Common Allergens Infographic

Common allergens effect many of us, these can be pollen, dust mites, mold spores, pet dander, food, insect stings, medicines or other substances. Allergies comprise a multibillion dollar industry each year. An estimated 50 million Americans suffer from allergies, that’s 1 in 5 people in the US. Worldwide there are hundreds of millions of allergy sufferers. Read the infographic below for more allergy statistics.

Common Allergens Infographics

You are welcome to use this infographic about allergy statistics on your own website, please link back to this page or www.rabbitair.com as the source.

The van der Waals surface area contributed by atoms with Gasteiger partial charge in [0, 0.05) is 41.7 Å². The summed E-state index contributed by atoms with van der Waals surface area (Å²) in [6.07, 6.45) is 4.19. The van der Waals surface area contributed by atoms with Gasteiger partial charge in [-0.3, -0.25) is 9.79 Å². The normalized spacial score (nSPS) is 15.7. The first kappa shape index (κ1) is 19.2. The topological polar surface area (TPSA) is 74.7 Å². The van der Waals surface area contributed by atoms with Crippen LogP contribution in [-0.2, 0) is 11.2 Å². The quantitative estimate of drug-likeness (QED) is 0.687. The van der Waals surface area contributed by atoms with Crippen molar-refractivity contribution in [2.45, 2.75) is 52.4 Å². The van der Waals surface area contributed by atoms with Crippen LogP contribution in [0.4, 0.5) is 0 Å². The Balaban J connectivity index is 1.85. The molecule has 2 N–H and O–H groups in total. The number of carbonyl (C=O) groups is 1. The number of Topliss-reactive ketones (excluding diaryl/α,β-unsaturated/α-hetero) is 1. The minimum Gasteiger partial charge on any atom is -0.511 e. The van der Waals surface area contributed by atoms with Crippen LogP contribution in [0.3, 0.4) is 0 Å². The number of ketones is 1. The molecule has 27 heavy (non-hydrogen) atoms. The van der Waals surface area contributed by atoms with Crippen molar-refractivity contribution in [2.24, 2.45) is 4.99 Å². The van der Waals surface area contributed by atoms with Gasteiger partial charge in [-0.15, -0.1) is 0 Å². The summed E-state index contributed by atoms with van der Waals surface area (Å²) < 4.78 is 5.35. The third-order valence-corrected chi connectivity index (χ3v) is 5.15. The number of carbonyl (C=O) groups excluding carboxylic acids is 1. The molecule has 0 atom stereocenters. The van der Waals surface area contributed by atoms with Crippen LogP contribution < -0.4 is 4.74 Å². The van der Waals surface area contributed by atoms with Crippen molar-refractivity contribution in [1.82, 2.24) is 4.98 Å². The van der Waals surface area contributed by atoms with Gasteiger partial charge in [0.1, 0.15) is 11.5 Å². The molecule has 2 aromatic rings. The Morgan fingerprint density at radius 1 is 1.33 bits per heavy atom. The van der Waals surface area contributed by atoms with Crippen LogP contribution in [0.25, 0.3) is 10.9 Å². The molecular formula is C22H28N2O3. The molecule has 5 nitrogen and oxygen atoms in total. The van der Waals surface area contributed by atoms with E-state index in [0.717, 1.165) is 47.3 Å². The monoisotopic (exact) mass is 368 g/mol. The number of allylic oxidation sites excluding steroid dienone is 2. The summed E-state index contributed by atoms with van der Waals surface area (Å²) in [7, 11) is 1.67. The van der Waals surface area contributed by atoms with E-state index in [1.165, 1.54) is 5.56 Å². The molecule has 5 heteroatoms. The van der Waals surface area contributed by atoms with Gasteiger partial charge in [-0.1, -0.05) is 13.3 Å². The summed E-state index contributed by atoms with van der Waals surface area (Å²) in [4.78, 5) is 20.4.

Rabbit Air offers a certified asthma and allergy friendly air purifier that is based on our popular MinusA2 design, to help with common allergens. The asthma & allergy friendly™ Certification Program, administered by the Asthma and Allergy Foundation of America (AAFA) in partnership with the international research organization Allergy Standards Limited (ASL), is an independent program created to scientifically test and identify consumer products that are more suitable for people with asthma and allergies.